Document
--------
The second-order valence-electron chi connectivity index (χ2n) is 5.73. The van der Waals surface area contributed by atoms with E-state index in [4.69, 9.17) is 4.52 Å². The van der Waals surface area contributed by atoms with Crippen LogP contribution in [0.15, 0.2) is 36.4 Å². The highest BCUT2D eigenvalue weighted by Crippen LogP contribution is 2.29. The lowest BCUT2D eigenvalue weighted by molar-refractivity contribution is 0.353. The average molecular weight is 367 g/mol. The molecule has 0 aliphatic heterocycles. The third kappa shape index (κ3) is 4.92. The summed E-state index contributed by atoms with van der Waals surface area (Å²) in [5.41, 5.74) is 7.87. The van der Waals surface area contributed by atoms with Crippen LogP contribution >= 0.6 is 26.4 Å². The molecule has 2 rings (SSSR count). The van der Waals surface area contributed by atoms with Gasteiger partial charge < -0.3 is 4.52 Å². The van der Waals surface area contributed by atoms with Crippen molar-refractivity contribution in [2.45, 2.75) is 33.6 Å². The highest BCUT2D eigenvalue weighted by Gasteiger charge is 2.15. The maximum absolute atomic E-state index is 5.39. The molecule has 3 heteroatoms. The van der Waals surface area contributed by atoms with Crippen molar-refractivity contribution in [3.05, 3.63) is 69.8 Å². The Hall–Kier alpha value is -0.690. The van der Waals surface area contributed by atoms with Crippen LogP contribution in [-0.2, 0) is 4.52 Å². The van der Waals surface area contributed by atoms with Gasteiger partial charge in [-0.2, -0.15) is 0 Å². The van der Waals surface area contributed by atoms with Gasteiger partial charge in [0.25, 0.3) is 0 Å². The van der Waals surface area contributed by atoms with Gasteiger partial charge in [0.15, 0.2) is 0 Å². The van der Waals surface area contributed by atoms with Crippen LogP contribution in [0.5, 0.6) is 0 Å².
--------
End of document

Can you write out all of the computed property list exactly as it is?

The second-order valence-electron chi connectivity index (χ2n) is 5.73. The van der Waals surface area contributed by atoms with E-state index in [4.69, 9.17) is 4.52 Å². The van der Waals surface area contributed by atoms with Crippen LogP contribution in [0.15, 0.2) is 36.4 Å². The highest BCUT2D eigenvalue weighted by Crippen LogP contribution is 2.29. The lowest BCUT2D eigenvalue weighted by molar-refractivity contribution is 0.353. The average molecular weight is 367 g/mol. The molecule has 0 aliphatic heterocycles. The third kappa shape index (κ3) is 4.92. The summed E-state index contributed by atoms with van der Waals surface area (Å²) in [5.41, 5.74) is 7.87. The van der Waals surface area contributed by atoms with Crippen LogP contribution >= 0.6 is 26.4 Å². The molecule has 2 rings (SSSR count). The van der Waals surface area contributed by atoms with Gasteiger partial charge < -0.3 is 4.52 Å². The van der Waals surface area contributed by atoms with Crippen molar-refractivity contribution in [2.45, 2.75) is 33.6 Å². The highest BCUT2D eigenvalue weighted by Gasteiger charge is 2.15. The maximum absolute atomic E-state index is 5.39. The molecule has 3 heteroatoms. The van der Waals surface area contributed by atoms with Crippen molar-refractivity contribution in [3.05, 3.63) is 69.8 Å². The Hall–Kier alpha value is -0.690. The van der Waals surface area contributed by atoms with Crippen LogP contribution in [-0.2, 0) is 4.52 Å². The van der Waals surface area contributed by atoms with Gasteiger partial charge in [-0.2, -0.15) is 0 Å². The van der Waals surface area contributed by atoms with Gasteiger partial charge in [0.25, 0.3) is 0 Å². The van der Waals surface area contributed by atoms with Gasteiger partial charge in [0.15, 0.2) is 0 Å². The van der Waals surface area contributed by atoms with Crippen LogP contribution in [0.5, 0.6) is 0 Å².